'Bad By Myself': Black Women Rethinking Marriage
I’d like to begin by saying thanks to John White for supporting this blog and my efforts. If not for his consistently emailing alarming articles to me, I wouldn’t be able to keep Blaxplanation going. This latest was spotted by John in The Washington Post. In an essay entitled, “Marriage is for White People,” author Joy Jones calls attention to the disturbing trend of African-American women choosing to remain single and attempts to explain why this is. I’ve posted John’s original email and my reply.
I came across this article that appeared in the
Thanks for sending this. It is amazing to me that anyone who thinks of herself as a writer of any intelligence would submit this ridiculous assessment of African-American marriage. As you may well know, I've got some criticisms of it that don't even have anything to do with the stupid and inflammatory title.
First, if you're attempting to take an accurate picture of black life you CANNOT (I've argued this before) lump all black folks together with meaningless phrases like, "the black community." You simply can't do it. The black underclass is VASTLY different – in terms of attitudes towards marriage, family, and life in general – than middle and upper-middle class black
Second, I'm with you on this overblown "down low" phenomenon. The author's reference to "an era of brothers on the 'down low,'" rings particularly hollow. Apart from the lurid anecdotes of scum-of-the-Earth author and fulltime opportunist, JL King, who appeared on Oprah, I haven't seen much evidence supporting the idea that this is wide spread. Where is the data? Are African-American women being infected with HIV/AIDS at a higher rate than their white, Latino or Asian counterparts? Absolutely. But this doesn't prove that down low is the cause any more than needle sharing or any other risky behavior.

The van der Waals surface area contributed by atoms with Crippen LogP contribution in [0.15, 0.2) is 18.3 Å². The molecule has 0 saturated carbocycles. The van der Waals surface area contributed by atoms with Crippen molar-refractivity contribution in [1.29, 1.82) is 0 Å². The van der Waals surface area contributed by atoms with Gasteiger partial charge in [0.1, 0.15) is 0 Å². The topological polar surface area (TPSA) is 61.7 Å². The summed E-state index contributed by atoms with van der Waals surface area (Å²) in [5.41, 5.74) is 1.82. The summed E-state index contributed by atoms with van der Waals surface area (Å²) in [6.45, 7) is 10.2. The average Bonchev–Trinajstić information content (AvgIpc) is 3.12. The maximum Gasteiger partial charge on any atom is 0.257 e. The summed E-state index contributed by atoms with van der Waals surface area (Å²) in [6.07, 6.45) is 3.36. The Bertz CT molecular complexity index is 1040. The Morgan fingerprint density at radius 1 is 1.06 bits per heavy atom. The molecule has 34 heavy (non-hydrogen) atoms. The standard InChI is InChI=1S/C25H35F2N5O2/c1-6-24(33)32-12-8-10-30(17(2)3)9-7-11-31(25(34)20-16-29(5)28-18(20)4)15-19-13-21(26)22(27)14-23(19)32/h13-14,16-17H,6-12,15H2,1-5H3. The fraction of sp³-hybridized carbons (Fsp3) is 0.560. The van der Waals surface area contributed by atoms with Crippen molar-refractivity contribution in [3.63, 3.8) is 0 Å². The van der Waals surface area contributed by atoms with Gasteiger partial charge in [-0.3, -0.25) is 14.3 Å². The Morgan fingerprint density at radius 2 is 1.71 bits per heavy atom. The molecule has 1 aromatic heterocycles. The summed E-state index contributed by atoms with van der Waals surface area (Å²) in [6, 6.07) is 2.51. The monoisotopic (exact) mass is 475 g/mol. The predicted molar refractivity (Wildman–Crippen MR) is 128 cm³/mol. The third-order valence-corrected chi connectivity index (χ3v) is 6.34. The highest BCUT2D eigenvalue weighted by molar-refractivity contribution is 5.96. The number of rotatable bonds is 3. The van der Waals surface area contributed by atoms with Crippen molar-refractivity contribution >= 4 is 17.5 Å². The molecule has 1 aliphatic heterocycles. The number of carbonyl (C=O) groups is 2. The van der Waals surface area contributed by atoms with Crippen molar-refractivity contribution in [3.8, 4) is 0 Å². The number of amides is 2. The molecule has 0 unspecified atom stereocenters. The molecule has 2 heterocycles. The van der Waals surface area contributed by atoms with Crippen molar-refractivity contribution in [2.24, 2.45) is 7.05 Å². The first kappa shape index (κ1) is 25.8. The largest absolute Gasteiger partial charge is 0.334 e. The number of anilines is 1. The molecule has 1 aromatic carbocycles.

Third, the author alludes to other reasons why she and her peers are turning away from the idea of marriage including, economic freedom, fewer choices for mates, unwillingness to compromise their careers and lifestyles, etc. These are, of course, the same exact reasons that white women and others give for delaying or avoiding marriage altogether. Women began rethinking marriage ever since they began entering the workplace on a large scale. There is nothing endemic to black women in this. Yet, Jones somehow uses these reasons to support the idea that African-American women are exceptional because of their problems with marriage.
What this article boils down to is an unfocused, pseudo-evaluation of black singlehood & marriage. Jones references slavery, uses feminist ideology, pulls sociological data and advances race consciousness (and none too well) to support the assertion that African-Americans somehow value marriage less than members of other groups. Last time I checked, the divorce rate - another indicator of unhealthy relationships that Jones mentions only negligibly - was hovering at around 50% at a national level across racial lines.
As much as anyone, I would like to see more of our sisters find happiness and fulfillment in marriage. I also recognize the impediments to achieving this goal. But poorly-argued doomsday scenarios like these aren't helping anyone.